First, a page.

Loitering beneath the station steps, four young men lay in wait with robbery and mayhem in their minds, waiting for someone who appeared prosperous enough to rob. When the professor crossed their path, they drifted behind and followed him across the dark, empty lot.

The young toughs attacked from behind and the 36-year-old professor of philosophy at the Jewish Theological Seminary in Manhattan was no match for them. Blow after blow rained down on the fallen man’s head.

When they emptied his pockets, they found that Kotkov had just a few coins and had to settle for his horn-rimmed glasses, fountain pen and gold watch before fleeing.

When police arrived at the scene, they found Kotkov lying face down in the snow, a bloody iron bedpost at his side. He was rushed to Mary Immaculate Hospital in Jamaica where he lay in a coma.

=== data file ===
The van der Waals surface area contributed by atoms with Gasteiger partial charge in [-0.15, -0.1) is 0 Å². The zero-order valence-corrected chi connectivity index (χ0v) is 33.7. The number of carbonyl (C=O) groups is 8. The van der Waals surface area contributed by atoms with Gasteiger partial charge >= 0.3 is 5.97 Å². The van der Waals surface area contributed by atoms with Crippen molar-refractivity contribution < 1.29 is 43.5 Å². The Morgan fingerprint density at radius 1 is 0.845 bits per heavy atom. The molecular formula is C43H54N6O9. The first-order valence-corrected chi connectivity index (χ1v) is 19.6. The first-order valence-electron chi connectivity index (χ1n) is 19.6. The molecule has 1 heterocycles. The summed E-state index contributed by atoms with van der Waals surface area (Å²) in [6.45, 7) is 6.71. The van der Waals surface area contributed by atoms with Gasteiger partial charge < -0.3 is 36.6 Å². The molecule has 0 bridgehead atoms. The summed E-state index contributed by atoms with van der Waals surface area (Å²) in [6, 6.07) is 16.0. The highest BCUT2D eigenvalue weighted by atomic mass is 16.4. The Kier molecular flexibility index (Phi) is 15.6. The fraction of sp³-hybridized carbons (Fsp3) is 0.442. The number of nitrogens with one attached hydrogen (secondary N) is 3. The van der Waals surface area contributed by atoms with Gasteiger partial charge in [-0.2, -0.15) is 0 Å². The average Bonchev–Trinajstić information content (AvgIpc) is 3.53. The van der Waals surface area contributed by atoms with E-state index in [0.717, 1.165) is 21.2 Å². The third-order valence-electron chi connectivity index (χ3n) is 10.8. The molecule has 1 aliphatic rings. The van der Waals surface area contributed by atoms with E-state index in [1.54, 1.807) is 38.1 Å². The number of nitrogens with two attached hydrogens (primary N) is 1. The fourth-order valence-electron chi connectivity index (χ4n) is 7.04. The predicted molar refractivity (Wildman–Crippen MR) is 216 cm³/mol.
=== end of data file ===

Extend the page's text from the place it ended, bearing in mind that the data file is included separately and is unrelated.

The four young men had been spotted fleeing the scene and witnesses pointed out 2 of them loitering nearby. Police quickly apprehended Peter Nunziata and Joseph Alfano of Brooklyn and dragged them to the precinct.

The two men quickly confessed and gave up the rest of their gang, Frank Cassesso of Brooklyn and Alphonso “The Turk” Verona of Woodhaven. When Professor Kotkov died, the assault and robbery charges were upgraded to murder.

There were immediate calls for swift justice; newspaper editorials called for the ultimate retribution – the electric chair. And the wheels of justice were indeed swift.

A headline in a February 1921 edition of The Leader-Observer breaks the news that Professor Wilfred Phineas Kotkov had died from injuries sustained in a brutal attack by four young men.

Within a week, indictments were handed down and by the first week of April, just over 5 weeks after the attack, the trial of Peter Nunziata began. The 17-year-old was the youngest of the four attackers and a cool customer in court, often seen yawning during testimony.

A witness told how she watched from her kitchen window as the young men chased Professor Kotkov down and beat him. The Professor’s widow told the jury about the dreams of a happy life that had been shattered; she fainted in court when shown her late husband’s glasses and fountain pen, which had been a gift from her on his last birthday.